2.  From last season – we all thought Sara and Felicity would get into a cat fight but instead Sara gave Felicity self-defense lessons and Felicity kept Sara from getting shot.

Sleepy Hollow:

3.  Ichabod’s cappachino mustache

4.  The diversity of the cast and insanity of the plots.  Don’t let the white characters take over, show.  I’m counting on you.

Agents of S.H.I.E.L.D.

5.  The fact that the show went from “meh” to “must see TV”

6.  More than one kickass alpha woman, more than one black guy, a guy with a disability – just generally a much more diverse series than it was last season.

7.  May vs May

8.  Evil Grant.  Please show, I’m begging you – don’t make him go back to being hero Grant.  He’s a great pyscho.

Outlander:

9.  “The Wedding”

10.  Costume porn!

11.  Drunk, angry Claire having a battle of tug-of-war over a goat

Bonus:  Orphan Black and Agent Carter

I discovered Orphan Black this year and binged on the first two seasons.  Season 3 comes out some Spring.  This is an amazing show.  I love everything about it.

And…Agent Carter gets her own show starting January 6th!  Let the trumpets sound!

 

 

 

Between the Lines Books Club: New Schedule in January!

between the lines book club logoHey Book Clubbers!  We are taking the month of December off but we will be back in January.  For those who join us in person at Arden Dimick Library, in Sacramento, California, be aware that we have a new schedule.  Starting in January, we’ll be meeting on the fourth Saturday, of every month, at 10:30AM.

Here’s our schedule for the next six months:

January 24:  Little Failure, by Gary Shteyngart

Hopefully we will all survive the holiday season with our crazy families.  As the first step in post-holiday family recovery, here’s a very funny, sad, and touching book about a family which is insane but tightly connected.  This memoir of a man who emigrates to America with his parents from the former USSR at a young age is the very definition of tragicomedy.

cover of Little Failure

 

February 28:  Emma, by Jane Austen

Happy Valentine’s Day!  Here’s the classic story of a well-intentioned matchmaker who gets everything wrong.

cover of Emma

March 28:  The Twelve Tribes of Hattie, by Ayana Mathis

Hattie is one of many African-Americans who migrated North from the South.  She marries and settles into a new life – but the tragedy that befalls her marriage in its early days changes her ability to connect to her husband and her children.  Each chapter is told by a different child of Hattie’s, giving us a look at history from the early 1900’s through the Vietnam War.

cover of Twelve Tribes of Hattie

April 25:  Love In the Time of Cholera, by Gabriel Garcia Marquez 

This book is a classic work of magical realism from the incredibly influential author Gabriel Garcia Marquez challenges our ideas about love, duty, and family.

cover of Love in Time of Cholera

May 23:  The People’s Platform: Taking Back Power and Culture in a Digital Age  by Astra Taylor

This nonfiction book explores the way the Internet fails to meet its promise of democratizing speech.  It talks about how the Internet affects the way artists get paid (or don’t get paid) as well as the ways large business monopolies continue to grow despite, or because, of the presence of the Internet.  It’s a challenging book with some ideas of how to make things better.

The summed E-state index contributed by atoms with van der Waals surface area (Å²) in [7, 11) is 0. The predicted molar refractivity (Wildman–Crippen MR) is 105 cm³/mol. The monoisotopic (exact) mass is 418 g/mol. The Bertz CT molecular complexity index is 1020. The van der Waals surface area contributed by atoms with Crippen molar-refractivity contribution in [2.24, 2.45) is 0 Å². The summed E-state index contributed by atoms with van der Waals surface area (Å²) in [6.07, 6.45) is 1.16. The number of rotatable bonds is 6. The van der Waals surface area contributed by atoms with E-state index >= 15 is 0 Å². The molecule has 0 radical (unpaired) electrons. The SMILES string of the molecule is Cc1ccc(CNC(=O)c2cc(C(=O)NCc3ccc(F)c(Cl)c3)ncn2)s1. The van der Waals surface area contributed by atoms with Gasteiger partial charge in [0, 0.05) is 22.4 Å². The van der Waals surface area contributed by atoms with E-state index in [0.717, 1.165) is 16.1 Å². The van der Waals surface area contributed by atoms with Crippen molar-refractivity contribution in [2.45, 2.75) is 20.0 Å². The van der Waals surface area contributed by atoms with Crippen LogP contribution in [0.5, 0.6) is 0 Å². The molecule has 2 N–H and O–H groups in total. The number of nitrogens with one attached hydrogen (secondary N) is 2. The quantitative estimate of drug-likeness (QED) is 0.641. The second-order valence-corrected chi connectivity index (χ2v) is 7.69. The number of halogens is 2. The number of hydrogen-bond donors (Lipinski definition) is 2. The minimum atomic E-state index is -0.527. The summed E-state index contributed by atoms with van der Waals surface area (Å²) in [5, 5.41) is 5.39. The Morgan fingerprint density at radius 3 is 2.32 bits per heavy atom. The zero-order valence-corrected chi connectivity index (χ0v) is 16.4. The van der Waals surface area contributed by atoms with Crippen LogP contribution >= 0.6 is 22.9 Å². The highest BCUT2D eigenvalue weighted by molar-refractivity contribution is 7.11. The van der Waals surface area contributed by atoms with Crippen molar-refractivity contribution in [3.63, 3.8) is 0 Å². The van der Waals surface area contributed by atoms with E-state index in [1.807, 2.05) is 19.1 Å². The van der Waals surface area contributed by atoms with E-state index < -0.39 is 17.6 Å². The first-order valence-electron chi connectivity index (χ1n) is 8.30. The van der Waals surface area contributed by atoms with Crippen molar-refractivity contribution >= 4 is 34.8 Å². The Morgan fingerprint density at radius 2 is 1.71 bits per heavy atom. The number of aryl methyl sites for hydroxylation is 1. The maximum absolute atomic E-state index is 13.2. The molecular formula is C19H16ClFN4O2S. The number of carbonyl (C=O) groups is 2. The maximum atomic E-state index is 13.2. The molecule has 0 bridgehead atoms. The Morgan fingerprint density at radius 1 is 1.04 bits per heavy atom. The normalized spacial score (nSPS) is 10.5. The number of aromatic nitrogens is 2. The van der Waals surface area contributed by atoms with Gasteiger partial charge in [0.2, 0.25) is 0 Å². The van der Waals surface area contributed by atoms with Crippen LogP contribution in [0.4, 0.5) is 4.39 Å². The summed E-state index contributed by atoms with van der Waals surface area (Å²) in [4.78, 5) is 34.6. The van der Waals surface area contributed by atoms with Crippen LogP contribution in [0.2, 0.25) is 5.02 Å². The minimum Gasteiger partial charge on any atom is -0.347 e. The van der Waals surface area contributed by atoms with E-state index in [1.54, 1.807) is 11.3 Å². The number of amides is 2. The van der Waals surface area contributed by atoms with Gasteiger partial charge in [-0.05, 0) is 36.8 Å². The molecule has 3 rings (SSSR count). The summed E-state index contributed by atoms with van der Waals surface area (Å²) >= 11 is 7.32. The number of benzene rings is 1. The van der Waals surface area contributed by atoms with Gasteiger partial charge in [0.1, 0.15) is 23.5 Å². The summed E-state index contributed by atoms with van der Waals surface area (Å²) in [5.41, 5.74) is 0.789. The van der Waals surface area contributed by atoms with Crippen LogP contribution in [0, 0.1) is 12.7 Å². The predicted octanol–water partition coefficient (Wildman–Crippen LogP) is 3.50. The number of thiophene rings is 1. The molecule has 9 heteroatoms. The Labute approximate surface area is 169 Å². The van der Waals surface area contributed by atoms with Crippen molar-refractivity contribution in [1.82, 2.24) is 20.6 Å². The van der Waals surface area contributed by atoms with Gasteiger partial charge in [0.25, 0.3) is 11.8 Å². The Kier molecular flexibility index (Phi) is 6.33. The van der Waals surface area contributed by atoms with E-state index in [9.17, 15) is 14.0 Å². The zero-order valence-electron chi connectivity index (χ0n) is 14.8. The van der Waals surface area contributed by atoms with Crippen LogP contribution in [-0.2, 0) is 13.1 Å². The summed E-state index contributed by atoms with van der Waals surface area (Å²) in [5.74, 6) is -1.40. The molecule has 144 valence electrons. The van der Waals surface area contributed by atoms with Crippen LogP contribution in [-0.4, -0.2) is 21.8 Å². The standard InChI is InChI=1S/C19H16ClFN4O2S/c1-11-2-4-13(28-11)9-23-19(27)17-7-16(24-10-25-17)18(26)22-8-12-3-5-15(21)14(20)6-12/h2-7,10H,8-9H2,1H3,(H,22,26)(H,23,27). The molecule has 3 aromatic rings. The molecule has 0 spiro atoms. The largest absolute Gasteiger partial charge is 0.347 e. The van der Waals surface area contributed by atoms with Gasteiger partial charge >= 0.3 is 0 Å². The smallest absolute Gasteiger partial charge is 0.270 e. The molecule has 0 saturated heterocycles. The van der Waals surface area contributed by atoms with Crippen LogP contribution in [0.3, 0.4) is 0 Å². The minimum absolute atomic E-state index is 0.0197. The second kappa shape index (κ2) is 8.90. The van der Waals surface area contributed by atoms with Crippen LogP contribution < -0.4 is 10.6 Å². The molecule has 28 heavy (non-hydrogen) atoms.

cover of The People's Platform

June 27:  The Lowland, by Jhumpa Lahiri

In this slow-paced, beautifully written novel, two brothers grow up in India.  One becomes involved with a revolutionary movement.  The other becomes a college student in America.  Their lives diverge but continue to affect each other for the duration of their lives and the lives of their children.

 

cover of The Lowland

 

See you on January 24, 2014 at Arden Dimick Library in Sacramento – and see you right here every Friday, starting January 9, 2015!

 

Wednesday Video: Sailing to the Moon

WednesdayVideoOh, this is so cute!  Two guys sail into outer space in a cardboard box – adventures ensure.

This video is from Let’s Talk About Space.  This duo, Kieran Heather and Chris McGarry, tours UK schools and talks about, you guessed it, space.  Their website is www.letstalkaboutspace.com.

 

A Season of Reading Gratitude

Charlie Brown and SnoopySince November is the eleventh month, I’m taking today to think about eleven things I’m grateful for that have to do with reading.  Some of this list refers to experiences, like snuggling with my daughter at night while my husband reads Tolkien to us.  Some of this list is just a list of books I’ve read, or am about to start reading, that were exciting.

Here’s some books and reading experiences that I’m grateful for this year:

1.  My husband and I are reading the Lord of the Rings Trilogy aloud at night to our daughter.  Bliss.

2.  Symbiont, by Mira Grant.  When will I learn not to read the first book in her series until the last one comes out?  Parasite ended on a cliffhanger so I’ve been writing in agony waiting for the next book to come out.  It’s not every day that I’m thrilled by the prospect of a tapeworm zombie apocalypse but I am SO EXCITED.

3.  Silverblind, by Tina Connolly.  The conclusion to Ironskin and Copperhead was soooo satisfying but now I’m sad that the series is over.  So maybe I’m not that grateful.  I’m semi-grateful.